The question she asked herself was, “how much is enough?” She soon discovered that she had enough clothing in her closet to wear a different outfit for more than 45 days in row. This simple question changed her perspective and her family’s. They now serve to help others in need.

Asking ourselves “how much is enough?” can be the ultimate key to discovering our needs versus wants, and so I’m taking it to the kitchen and I’d like to encourage you to join me …

Ask yourself: How much food is enough?

The average family eats between 3-5 pounds of food per day. Starting with the 400lbs of food in the house and assuming my family of four eats 16lbs of food each day, we could eat for 25 days without leaving the house.

And you know what? I think we could easily go longer.

It’s not a competition to see who could eat the smallest meals possible so that they can say they went the longest without shopping.

Rather, it’s the fact that 95% of the food in our house is real food (with the tortilla chips and ice cream being the two current exceptions) and the nutrients in real food help to control our appetite and blood sugar. Eating real food means we’re less likely to overeat in the first place, and the food we do eat will help us feel full and more satiated than if we had eaten junk food.

Plus we don’t eat much of the food we have in its current form. Whole grains are ground into flour to make bread. Raw beans are soaked and cooked first. Salads are only drizzled with dressings, not soaked in them. So there is certainly more food available than we probably even realize.

Blueberries

So while the math says we could go for 3-4 weeks without shopping, I have no doubt that if we made a legit attempt at eating only the food in our home, we could add at least another week.

Sure, we’d cook pretty much everything from scratch, and there would definitely be some hodge-podge meals, but we’d still be eating real food.

Can you imagine how much money my family would save if we didn’t go grocery shopping for 5 weeks?

Our grocery budget is $330 for four weeks, which means we’d save over $400 simply by eating the food we already have on hand.

Friends, I encourage you to ask yourself these two questions, and answer honestly:

  1. How much food do you currently have in your kitchen? 100lbs? 200lbs? More?
  2. How much food is enough? Could you stay out of a grocery store until your family ate every last ounce, or at least made a significant dent in your surplus?

There are hundreds of ways you can save money on real food, but there’s one way that surpasses them all: Eat what you already have.

As summer begins to wind down and the busy season of school looms ahead, I encourage you to not just be a good steward of your provisions, but to seek contentment with them by cultivating a heart of thanksgiving.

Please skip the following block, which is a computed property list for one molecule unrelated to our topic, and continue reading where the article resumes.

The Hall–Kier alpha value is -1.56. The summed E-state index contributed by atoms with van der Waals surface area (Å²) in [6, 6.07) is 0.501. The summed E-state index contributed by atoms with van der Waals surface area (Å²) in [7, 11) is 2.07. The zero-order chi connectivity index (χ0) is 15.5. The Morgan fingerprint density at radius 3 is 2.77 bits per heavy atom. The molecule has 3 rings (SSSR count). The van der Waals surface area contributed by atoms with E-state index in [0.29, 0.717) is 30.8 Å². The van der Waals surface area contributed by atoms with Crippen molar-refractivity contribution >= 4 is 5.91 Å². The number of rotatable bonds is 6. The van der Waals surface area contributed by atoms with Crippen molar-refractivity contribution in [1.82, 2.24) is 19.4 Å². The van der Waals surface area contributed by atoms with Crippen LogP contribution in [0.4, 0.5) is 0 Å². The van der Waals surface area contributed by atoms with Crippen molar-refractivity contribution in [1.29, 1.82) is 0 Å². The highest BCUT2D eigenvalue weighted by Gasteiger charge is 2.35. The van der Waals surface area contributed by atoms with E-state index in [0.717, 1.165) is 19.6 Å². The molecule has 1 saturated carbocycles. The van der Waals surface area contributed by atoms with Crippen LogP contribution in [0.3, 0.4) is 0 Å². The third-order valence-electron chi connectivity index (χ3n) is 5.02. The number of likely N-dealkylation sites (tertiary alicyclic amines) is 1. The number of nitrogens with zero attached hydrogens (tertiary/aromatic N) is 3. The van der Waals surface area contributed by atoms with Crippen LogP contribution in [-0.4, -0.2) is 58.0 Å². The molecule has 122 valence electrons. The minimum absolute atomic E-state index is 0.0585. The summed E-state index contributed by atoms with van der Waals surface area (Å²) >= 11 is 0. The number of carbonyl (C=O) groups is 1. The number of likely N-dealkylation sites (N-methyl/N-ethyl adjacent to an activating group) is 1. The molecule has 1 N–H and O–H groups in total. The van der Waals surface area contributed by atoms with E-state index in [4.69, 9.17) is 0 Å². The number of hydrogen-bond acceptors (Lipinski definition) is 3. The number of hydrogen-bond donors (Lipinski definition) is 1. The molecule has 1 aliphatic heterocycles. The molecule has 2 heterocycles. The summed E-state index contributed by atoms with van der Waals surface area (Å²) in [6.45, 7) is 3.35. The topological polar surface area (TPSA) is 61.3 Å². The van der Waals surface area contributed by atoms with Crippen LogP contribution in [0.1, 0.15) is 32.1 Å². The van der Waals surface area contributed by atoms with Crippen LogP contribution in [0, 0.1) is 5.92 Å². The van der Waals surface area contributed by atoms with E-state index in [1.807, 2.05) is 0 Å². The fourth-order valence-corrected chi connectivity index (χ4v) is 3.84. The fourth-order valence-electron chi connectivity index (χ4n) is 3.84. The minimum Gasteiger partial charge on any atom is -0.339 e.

Before you shop – before you even make a meal plan or shopping list – really consider how much food you already have and find a way to use it. Your kitchen will be less cluttered, your budget will be leaner and your purposeful stewardship will be for His glory and will result in a more thankful heart.

Honestly, how many days could you legitimately eat, based on what’s in your house?  I’ll go first:  I think we could eat for 33 days.

Note from Kelly: For many of us, stocking our pantry and fridge week after week (even when we may already have an abundance of food) often is a result of mindless habit rather than thoughtful intention. That’s why stopping and asking ourselves “how much is enough?” helps us to live more purposefully – with more intention and with more gratitude. Tiffany’s post really struck a chord in my heart, and as I began to take inventory of my near-full pantry, I stopped and prayed, “thank you, Lord, for your gracious blessings!” I needed this reminder to be thankful for my daily bread and for friends like Tiffany who help us to stay focused on what truly matters – living with gratitude to the praise of His glory. I hope this post blesses your heart, as it has mine.

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Almost Oatmeal Cookies (Grain-Free, Egg-Free, Dairy-Free Option)

Almost Oatmeal Cookies {grain-free}

If you’ve been hanging out with me for awhile, then you know that for the last six months I’ve been developing more than 100 new recipes for my upcoming book “Everyday Grain-Free Baking.” I’m excited to share some good news … the manuscript went to the publisher at the end of June and I just heard back that they love it! Yay! So it looks like we’re right on track for pre-sales to begin in October – I’ll keep you posted!

In the meantime, to celebrate, I thought we could bake-up some delicious grain free oatmeal cookies together! So of course, I’m excited to share a brand new recipe from the book that’s truly one of my personal favorites.

I call this recipe “Almost” Oatmeal Cookies, because although there isn’t a single oat in these beauties, the taste and texture is so reminiscent of their namesake, they’re certain to bring a smile to your face! (Especially if you’re like me and have been missing oatmeal cookies since going grain-free.) 

Unsweetened shredded coconut is the secret behind this cookie’s chewy texture reminiscent of the oatmeal cookies we grew up enjoying. So grab a glass of milk and get ready for these delightful honey-sweetened treats!

Grain-Free Almost Oatmeal Cookies

Grain-Free "Oatmeal" Cookies (Egg-Free, Dairy-Free Option)

Yield: 1 1/2 dozen cookies

Ingredients

Instructions

  1. Preheat oven to 350°F. Line a baking sheet with parchment paper. Set aside.
  2. In a small bowl, combine the almond flour, coconut flour, baking soda and salt.
  3. Using a stand mixer or electric hand mixer, mix together the butter (or palm shortening), coconut oil, honey, vanilla and cinnamon until smooth and creamy.
  4. Add the dry ingredients to the wet and mix well to combine. Then add the shredded coconut; continuing to mix until well blended.
  5. Using a rubber spatula, fold in the raisins. Then drop the dough by rounded spoonfuls at least two inches apart onto the parchment-lined baking sheet. Use your fingers to slightly flatten the cookies into rounds.
  6. Bake for 8-10 minutes, until golden brown along edges. Allow the cookies to completely cool on the cookie sheet, as they will be very soft and crumbly when hot.
  7. Once cooled, they transform into the ultimate deliciously chewy treat!
http://thenourishinghome.com/2014/07/grain-free-oatmeal-cookies/